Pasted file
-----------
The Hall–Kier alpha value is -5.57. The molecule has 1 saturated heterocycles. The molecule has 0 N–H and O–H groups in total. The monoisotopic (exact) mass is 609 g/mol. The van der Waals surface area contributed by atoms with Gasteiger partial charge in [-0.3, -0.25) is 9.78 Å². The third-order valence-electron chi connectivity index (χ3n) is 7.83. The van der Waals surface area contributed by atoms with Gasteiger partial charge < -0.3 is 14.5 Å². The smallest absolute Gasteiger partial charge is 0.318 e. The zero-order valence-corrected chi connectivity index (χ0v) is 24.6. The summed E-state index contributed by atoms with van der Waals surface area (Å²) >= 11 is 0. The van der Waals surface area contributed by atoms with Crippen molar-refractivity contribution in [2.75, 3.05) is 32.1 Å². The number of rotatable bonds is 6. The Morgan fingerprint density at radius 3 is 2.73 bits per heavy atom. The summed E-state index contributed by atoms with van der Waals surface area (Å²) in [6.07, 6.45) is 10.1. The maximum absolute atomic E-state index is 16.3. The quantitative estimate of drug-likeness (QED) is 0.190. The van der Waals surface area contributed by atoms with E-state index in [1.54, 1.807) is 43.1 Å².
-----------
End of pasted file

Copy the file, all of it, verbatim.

The Hall–Kier alpha value is -5.57. The molecule has 1 saturated heterocycles. The molecule has 0 N–H and O–H groups in total. The monoisotopic (exact) mass is 609 g/mol. The van der Waals surface area contributed by atoms with Gasteiger partial charge in [-0.3, -0.25) is 9.78 Å². The third-order valence-electron chi connectivity index (χ3n) is 7.83. The van der Waals surface area contributed by atoms with Gasteiger partial charge < -0.3 is 14.5 Å². The smallest absolute Gasteiger partial charge is 0.318 e. The zero-order valence-corrected chi connectivity index (χ0v) is 24.6. The summed E-state index contributed by atoms with van der Waals surface area (Å²) >= 11 is 0. The van der Waals surface area contributed by atoms with Crippen molar-refractivity contribution in [2.75, 3.05) is 32.1 Å². The number of rotatable bonds is 6. The Morgan fingerprint density at radius 3 is 2.73 bits per heavy atom. The summed E-state index contributed by atoms with van der Waals surface area (Å²) in [6.07, 6.45) is 10.1. The maximum absolute atomic E-state index is 16.3. The quantitative estimate of drug-likeness (QED) is 0.190. The van der Waals surface area contributed by atoms with E-state index in [1.54, 1.807) is 43.1 Å².